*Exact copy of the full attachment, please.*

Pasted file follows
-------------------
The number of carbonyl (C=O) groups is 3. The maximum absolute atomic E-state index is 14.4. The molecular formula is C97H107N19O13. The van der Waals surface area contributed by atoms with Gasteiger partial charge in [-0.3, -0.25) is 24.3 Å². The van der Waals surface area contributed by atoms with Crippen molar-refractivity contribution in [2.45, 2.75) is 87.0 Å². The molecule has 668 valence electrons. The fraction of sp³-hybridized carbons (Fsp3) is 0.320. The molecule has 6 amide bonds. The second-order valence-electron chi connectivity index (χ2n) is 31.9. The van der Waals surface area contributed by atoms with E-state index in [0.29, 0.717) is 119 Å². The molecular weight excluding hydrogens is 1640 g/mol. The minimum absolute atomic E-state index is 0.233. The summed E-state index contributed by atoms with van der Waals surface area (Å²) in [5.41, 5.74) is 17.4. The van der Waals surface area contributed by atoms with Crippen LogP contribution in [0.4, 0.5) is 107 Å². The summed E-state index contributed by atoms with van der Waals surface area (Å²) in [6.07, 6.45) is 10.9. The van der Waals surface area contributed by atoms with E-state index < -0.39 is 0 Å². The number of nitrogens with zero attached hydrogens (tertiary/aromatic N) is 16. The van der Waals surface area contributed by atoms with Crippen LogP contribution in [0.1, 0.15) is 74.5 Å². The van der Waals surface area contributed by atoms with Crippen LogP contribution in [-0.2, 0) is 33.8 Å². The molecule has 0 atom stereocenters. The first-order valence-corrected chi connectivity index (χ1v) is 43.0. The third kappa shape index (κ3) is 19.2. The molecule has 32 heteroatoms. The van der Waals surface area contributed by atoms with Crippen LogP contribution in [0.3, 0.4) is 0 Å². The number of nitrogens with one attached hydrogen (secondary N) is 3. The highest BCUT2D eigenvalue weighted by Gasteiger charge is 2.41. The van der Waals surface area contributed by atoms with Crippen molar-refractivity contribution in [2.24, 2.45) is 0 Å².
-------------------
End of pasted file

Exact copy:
The number of carbonyl (C=O) groups is 3. The maximum absolute atomic E-state index is 14.4. The molecular formula is C97H107N19O13. The van der Waals surface area contributed by atoms with Gasteiger partial charge in [-0.3, -0.25) is 24.3 Å². The van der Waals surface area contributed by atoms with Crippen molar-refractivity contribution in [2.45, 2.75) is 87.0 Å². The molecule has 668 valence electrons. The fraction of sp³-hybridized carbons (Fsp3) is 0.320. The molecule has 6 amide bonds. The second-order valence-electron chi connectivity index (χ2n) is 31.9. The van der Waals surface area contributed by atoms with E-state index in [0.29, 0.717) is 119 Å². The molecular weight excluding hydrogens is 1640 g/mol. The minimum absolute atomic E-state index is 0.233. The summed E-state index contributed by atoms with van der Waals surface area (Å²) in [5.41, 5.74) is 17.4. The van der Waals surface area contributed by atoms with Crippen LogP contribution in [0.4, 0.5) is 107 Å². The summed E-state index contributed by atoms with van der Waals surface area (Å²) in [6.07, 6.45) is 10.9. The van der Waals surface area contributed by atoms with E-state index < -0.39 is 0 Å². The number of nitrogens with zero attached hydrogens (tertiary/aromatic N) is 16. The van der Waals surface area contributed by atoms with Crippen LogP contribution in [0.1, 0.15) is 74.5 Å². The van der Waals surface area contributed by atoms with Crippen LogP contribution in [-0.2, 0) is 33.8 Å². The molecule has 0 atom stereocenters. The first-order valence-corrected chi connectivity index (χ1v) is 43.0. The third kappa shape index (κ3) is 19.2. The molecule has 32 heteroatoms. The van der Waals surface area contributed by atoms with Crippen LogP contribution in [0.3, 0.4) is 0 Å². The number of nitrogens with one attached hydrogen (secondary N) is 3. The highest BCUT2D eigenvalue weighted by Gasteiger charge is 2.41. The van der Waals surface area contributed by atoms with Crippen molar-refractivity contribution in [2.24, 2.45) is 0 Å².